Meanwhile, not all hackers are not motivated by money. For example, espionage threat actors are looking for information, and hence no amount of financial incentive would lead to them disclosing and/or monetizing their zero days.  And in general, most researchers are motivated by more than one or a combination of factors and motivations, such as prestige or to advance their career, for the challenge or to have fun, or for other ethical or ideological reasons, so it is not feasible to focus solely on financial incentives.  Meanwhile, bug bounty programs were also meant to address the lack of a large number of skilled and qualified security researchers who know how to “hack to earn” by crowdsourcing vulnerability identification; this continues to be an issue despite bug bounty programs being in place for over 25 years. 
How to Address those Issues?
There are several ways to fix the potential problems surrounding bug bounty programs. One solution is to have an independent platform that connects security researchers with organizations, similar to Uber. This platform would allow for rewards to be based on an amount that can be auctioned at the right price, with the oversight of the technology owner. This platform should connect the right level of talent with the right buyer, such that they can align on their incentives.
Another solution is to enhance legal frameworks, similar to what Singapore has done, to recognize the importance of bug bounty programs and to have certified or accredited personnel to perform this task. The legal framework should mandate companies to implement and operationalize a vulnerability disclosure policy (VDP) to provide straightforward guidelines for the cybersecurity research community and members of the general public on conducting good faith vulnerability discovery activities directed at public facing and/or internal applications and services. This VDP also instructs researchers on how to submit discovered vulnerabilities, impacted security vendor(s) (if applicable), and other relevant parties (where applicable) ethically and in a safe manner, with clear guidelines on how to disclose such vulnerabilities.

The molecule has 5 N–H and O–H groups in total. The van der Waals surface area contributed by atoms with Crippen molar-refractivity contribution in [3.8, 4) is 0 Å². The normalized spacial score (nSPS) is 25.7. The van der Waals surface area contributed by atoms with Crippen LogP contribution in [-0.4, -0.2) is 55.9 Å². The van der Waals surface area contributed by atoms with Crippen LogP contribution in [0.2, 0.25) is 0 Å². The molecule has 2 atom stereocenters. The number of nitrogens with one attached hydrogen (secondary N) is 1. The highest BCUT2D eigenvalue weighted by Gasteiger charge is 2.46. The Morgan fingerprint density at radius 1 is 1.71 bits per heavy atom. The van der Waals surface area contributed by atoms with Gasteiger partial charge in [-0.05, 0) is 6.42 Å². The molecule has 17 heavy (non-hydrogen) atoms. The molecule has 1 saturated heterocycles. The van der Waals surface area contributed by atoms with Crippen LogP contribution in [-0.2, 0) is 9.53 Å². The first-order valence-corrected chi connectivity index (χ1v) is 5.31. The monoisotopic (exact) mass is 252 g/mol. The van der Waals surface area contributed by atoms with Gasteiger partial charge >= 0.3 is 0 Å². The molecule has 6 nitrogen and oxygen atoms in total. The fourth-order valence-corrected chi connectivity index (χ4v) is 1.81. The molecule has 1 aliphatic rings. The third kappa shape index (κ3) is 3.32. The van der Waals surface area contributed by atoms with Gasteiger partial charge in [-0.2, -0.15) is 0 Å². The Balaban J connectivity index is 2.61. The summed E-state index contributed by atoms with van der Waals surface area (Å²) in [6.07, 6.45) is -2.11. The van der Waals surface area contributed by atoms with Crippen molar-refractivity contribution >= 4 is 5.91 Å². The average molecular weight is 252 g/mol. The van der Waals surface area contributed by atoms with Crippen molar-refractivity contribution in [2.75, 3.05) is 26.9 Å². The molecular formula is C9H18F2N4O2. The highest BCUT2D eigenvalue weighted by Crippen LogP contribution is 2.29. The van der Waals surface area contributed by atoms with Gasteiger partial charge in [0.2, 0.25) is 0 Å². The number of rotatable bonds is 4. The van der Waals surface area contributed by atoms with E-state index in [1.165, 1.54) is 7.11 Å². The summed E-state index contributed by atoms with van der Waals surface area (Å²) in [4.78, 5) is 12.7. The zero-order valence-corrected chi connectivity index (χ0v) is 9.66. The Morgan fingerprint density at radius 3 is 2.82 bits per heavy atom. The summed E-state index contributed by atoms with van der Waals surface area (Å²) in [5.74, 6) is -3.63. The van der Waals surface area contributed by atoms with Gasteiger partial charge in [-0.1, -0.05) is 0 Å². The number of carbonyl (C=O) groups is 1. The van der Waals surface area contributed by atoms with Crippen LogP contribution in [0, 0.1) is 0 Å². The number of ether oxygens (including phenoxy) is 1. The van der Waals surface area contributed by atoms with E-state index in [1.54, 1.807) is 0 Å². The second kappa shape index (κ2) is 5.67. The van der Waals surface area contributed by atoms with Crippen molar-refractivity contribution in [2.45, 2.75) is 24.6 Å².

Finally, there needs to be an investment in talent development to ensure that there is a sufficient number of skilled and qualified security researchers who know how to “hack to earn” by finding vulnerabilities in the first place. Ideally, the legal framework should also mandate the need for security researchers to attain certifications and accreditations with practical elements. That would have a positive downstream impact on investment in cybersecurity education and training, thereby establishing a healthy pipeline of skilled cybersecurity professionals who can join bug bounty programs.
Despite the challenges, bug bounty programs offer significant benefits to organizations looking to strengthen their cybersecurity posture. By reducing the barriers to entry, bug bounty programs can be used as an effective business risk management strategy. In addition, the success of bug bounty programs may lead to the potential rise and fall of other connected markets. This includes the potential drop-off of cyber insurance as security researchers would look to profit in legal markets rather than parallel markets like the dark web, or the reduction in traditional vulnerability assessment and penetration testing services as bug bounty programs are continuously run. Meanwhile, new service offerings such as talent development may arise to ensure there is a greater demand of security researchers to meet the increased desire to identify and “supply” vulnerabilities. We expect the adoption of bug bounties in Hong Kong and globally to pick up in the next five years, as it is a cost-effective way to improve cybersecurity through crowdsourcing to qualified security researchers with diverse backgrounds and varying degrees of experience.
Feel free to contact us at [darklab dot cti at hk dot pwc dot com] for any further information.